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Abel Chikanda Shows how Migrants Help Communities

Migrants to South Africa encounter obstacles to employment, so they create their own shops and businesses. That shop might be a stand along the road, Assistant Professor Abel Chikanda has discovered while working with the Southern African Migrant Program. The social geographer is currently instructing the group how to collect data that investigates how migrant entrepreneurs contribute positively to their community.  Chikanda has worked with the group for 15 years, before he left Zimbabwe to earn his doctoral degree at the University of Western Ontario.

The black population has grown to resent the migrants and zenophobia is on the rise, Chikanda said. He attributes this to assumptions about migrants based on negative portrayals in the media. “What immigrants do is publicized more than citizens,” he said.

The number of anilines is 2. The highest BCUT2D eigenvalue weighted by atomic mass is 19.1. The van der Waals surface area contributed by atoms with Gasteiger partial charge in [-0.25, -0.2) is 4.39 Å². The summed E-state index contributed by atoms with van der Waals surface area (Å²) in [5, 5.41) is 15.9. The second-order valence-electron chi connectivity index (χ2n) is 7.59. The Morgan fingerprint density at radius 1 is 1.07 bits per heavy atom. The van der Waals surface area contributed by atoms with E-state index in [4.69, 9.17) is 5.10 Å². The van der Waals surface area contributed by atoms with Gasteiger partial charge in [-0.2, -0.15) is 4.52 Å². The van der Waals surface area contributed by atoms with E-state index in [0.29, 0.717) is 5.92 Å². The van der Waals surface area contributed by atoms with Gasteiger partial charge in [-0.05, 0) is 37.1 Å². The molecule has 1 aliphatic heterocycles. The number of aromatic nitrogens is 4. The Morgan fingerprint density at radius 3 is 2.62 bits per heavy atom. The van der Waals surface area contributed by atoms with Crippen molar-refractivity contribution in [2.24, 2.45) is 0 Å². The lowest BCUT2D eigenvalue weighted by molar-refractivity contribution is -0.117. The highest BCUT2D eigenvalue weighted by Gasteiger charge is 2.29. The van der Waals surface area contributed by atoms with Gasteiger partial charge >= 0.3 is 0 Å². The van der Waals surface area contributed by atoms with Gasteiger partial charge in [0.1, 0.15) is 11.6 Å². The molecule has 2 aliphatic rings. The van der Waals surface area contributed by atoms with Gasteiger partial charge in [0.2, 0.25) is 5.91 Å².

By gathering information about the contributions such as job creation and participating in the local economy, Chikanda hopes to correct stereotypes and misconceptions.

Chikanda is also working with the Harare Cities Partnerships, comprised of seven partner cities: three in Africa, two in Asia, Mexico City and Kington, Jamaica. As people move to urban areas, the city population grows and as does the need to feed people. Chikanda has developed questions and helped administer the Harare Food Security Survey last summer when he was in Harare, Zimbabwe. He was surprised by the answers to the question where do people get their food. Many people grow their own food, which differed from other partner cities.

This semester Chikanda is teaching “Migration and Development in Africa.” His students have been surprised by the how the money migrants send home impacts development. In Zimbabwe more than $15 million has been sent back over the past 15 years. “If half of the migrants send $100 a month, that’s 10-20% of the GDP,” he said. He pointed to the contributions of newly formed hometown associations, which pool resources to finance development projects such as libraries or schools.

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